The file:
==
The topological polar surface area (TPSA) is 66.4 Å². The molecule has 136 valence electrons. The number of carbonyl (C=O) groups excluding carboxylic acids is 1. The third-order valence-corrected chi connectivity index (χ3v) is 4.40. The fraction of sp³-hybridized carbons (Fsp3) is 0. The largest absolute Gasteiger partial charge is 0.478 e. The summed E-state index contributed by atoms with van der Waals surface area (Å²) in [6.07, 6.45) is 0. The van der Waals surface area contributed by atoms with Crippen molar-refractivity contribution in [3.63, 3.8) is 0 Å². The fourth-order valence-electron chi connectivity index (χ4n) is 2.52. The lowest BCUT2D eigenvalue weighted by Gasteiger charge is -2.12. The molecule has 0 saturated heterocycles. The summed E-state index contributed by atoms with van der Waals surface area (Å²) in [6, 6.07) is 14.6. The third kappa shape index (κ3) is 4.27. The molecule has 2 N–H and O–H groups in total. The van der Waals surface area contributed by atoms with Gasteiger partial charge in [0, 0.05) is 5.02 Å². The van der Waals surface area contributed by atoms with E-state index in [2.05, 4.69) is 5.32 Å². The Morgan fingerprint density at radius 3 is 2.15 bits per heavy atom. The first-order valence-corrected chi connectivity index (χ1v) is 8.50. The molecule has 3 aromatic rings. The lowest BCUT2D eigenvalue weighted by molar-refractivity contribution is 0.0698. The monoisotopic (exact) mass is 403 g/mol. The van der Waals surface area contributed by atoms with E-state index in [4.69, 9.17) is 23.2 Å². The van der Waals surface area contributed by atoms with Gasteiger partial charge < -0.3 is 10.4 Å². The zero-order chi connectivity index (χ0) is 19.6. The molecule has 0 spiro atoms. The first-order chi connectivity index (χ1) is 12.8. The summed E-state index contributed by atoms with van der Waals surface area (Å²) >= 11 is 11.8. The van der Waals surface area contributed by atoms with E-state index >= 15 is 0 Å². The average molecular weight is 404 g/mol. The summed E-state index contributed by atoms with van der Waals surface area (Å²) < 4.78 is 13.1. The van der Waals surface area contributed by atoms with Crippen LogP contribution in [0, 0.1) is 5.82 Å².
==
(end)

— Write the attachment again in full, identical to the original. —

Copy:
The topological polar surface area (TPSA) is 66.4 Å². The molecule has 136 valence electrons. The number of carbonyl (C=O) groups excluding carboxylic acids is 1. The third-order valence-corrected chi connectivity index (χ3v) is 4.40. The fraction of sp³-hybridized carbons (Fsp3) is 0. The largest absolute Gasteiger partial charge is 0.478 e. The summed E-state index contributed by atoms with van der Waals surface area (Å²) in [6.07, 6.45) is 0. The van der Waals surface area contributed by atoms with Crippen molar-refractivity contribution in [3.63, 3.8) is 0 Å². The fourth-order valence-electron chi connectivity index (χ4n) is 2.52. The lowest BCUT2D eigenvalue weighted by Gasteiger charge is -2.12. The molecule has 0 saturated heterocycles. The summed E-state index contributed by atoms with van der Waals surface area (Å²) in [6, 6.07) is 14.6. The third kappa shape index (κ3) is 4.27. The molecule has 2 N–H and O–H groups in total. The van der Waals surface area contributed by atoms with Gasteiger partial charge in [0, 0.05) is 5.02 Å². The van der Waals surface area contributed by atoms with E-state index in [2.05, 4.69) is 5.32 Å². The Morgan fingerprint density at radius 3 is 2.15 bits per heavy atom. The first-order valence-corrected chi connectivity index (χ1v) is 8.50. The molecule has 3 aromatic rings. The lowest BCUT2D eigenvalue weighted by molar-refractivity contribution is 0.0698. The monoisotopic (exact) mass is 403 g/mol. The van der Waals surface area contributed by atoms with E-state index in [4.69, 9.17) is 23.2 Å². The van der Waals surface area contributed by atoms with Gasteiger partial charge < -0.3 is 10.4 Å². The zero-order chi connectivity index (χ0) is 19.6. The molecule has 0 spiro atoms. The first-order chi connectivity index (χ1) is 12.8. The summed E-state index contributed by atoms with van der Waals surface area (Å²) >= 11 is 11.8. The van der Waals surface area contributed by atoms with E-state index >= 15 is 0 Å². The average molecular weight is 404 g/mol. The summed E-state index contributed by atoms with van der Waals surface area (Å²) < 4.78 is 13.1. The van der Waals surface area contributed by atoms with Crippen LogP contribution in [0, 0.1) is 5.82 Å².